As the World Converges on the Phone, Mobile Monday Michigan is Calling All Developers, Marketers

Linda Daichendt  was a marketer for Wireless Toyz from the beginning of 2007 until the end of 2008. That’s when some serious downsizing happened at the Southfield, MI-based mobile phone chain retailer. Daichendt lost her job, but she did not lose her instincts as a mobile marketer.

“So, I became extremely interested in this whole emergence of the cell phone and where it’s going, where it can take us, and everything you can do with them,” Daichendt says.

She landed on her feet after being downsized, falling back on her previously launched consulting firm, Strategic Growth Concepts, and pushing more into the area of mobile marketing.

“The more I got involved in the mobile industry, I saw that there was a lot going on in Michigan, but there was not really a lot of communication,” Daichendt says.

So she decided to do something about it and launch a Michigan chapter of Mobile Monday, an international organization with more than 100 local chapters worldwide. Its first official meeting is scheduled for next week, on July 19. Yes, that’s on a Monday.

Mobile Monday Michigan is designed both for developers of mobile applications and for marketers who want to learn how to use the emerging media. A great many entities are connected to the mobile world, or want to be connected, but don’t know yet where to begin, she says. “So, that is my vision for where this Mobile Monday group will go,” Daichendt says. “It will sort of weave all of these people together and help them connect.”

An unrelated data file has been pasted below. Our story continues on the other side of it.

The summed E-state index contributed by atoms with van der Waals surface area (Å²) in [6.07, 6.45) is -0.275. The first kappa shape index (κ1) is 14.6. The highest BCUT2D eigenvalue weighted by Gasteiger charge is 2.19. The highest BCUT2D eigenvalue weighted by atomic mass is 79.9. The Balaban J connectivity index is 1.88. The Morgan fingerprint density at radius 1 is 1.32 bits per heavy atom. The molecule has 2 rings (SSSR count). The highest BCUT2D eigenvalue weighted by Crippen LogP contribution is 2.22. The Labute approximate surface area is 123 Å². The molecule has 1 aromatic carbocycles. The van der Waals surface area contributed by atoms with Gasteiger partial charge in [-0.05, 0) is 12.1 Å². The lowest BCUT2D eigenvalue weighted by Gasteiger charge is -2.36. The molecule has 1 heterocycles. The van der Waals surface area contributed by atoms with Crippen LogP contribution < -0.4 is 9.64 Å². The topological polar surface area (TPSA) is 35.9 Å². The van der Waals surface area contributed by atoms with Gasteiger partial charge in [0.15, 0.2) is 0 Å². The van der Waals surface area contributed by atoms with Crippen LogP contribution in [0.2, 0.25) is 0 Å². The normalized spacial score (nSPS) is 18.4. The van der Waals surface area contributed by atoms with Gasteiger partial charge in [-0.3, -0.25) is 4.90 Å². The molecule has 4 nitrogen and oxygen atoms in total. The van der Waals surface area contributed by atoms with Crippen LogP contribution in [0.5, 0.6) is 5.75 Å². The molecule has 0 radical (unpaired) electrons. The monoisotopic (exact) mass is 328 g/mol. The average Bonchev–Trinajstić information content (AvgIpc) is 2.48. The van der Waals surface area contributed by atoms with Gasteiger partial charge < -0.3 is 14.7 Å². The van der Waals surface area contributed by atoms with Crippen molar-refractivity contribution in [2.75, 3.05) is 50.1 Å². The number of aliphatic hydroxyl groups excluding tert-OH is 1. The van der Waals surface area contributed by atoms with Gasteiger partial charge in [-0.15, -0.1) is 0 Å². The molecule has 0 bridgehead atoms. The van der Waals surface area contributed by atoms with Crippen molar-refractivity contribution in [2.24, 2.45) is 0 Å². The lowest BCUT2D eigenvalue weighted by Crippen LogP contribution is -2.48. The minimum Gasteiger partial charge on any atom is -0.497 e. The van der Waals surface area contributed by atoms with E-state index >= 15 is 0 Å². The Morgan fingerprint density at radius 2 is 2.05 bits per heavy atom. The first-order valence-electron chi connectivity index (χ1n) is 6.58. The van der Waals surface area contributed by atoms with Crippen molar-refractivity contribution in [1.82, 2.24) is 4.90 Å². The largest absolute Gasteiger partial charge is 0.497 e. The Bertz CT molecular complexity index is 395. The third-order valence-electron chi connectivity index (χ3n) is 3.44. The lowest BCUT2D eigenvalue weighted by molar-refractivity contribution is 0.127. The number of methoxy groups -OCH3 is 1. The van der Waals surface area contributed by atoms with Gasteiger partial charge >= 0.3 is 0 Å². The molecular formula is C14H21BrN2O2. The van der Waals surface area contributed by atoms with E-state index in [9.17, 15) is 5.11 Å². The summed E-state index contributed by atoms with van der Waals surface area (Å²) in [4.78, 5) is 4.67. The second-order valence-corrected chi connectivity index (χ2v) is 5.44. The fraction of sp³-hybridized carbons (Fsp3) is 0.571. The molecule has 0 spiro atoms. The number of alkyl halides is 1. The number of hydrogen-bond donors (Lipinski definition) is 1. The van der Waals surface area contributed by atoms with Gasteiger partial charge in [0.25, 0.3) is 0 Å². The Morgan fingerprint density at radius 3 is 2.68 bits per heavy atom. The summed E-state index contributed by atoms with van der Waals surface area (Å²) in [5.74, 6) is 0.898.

She’s begun to publicize the chapter on social media, including Facebook, Twitter, and LinkedIn, and has attracted about 50 members already.

Members include companies such as Got2BWireless in Wixom, MI, and Arbormoon Software of Ann Arbor, MI; as well as individuals like Matthew Bower, a Bloomfield Hills, MI, lawyer who specializes in technology startups.

Daichendt pictures each meeting featuring a presentation from a development company, another from a marketer, and perhaps another from somebody who can offer advice on legal issues.

She does not have an estimate of how many mobile content developers there are in the state. That is one of the reasons she’s launching this chapter, to build a resource database of all the developers, marketing firms, legal specialists, and others.

“Right now, there is no such resource,” Daichendt says. “We believe if we can pull all these resources together it can promote business growth, job growth, and thereby help to drive economic growth throughout the state.”

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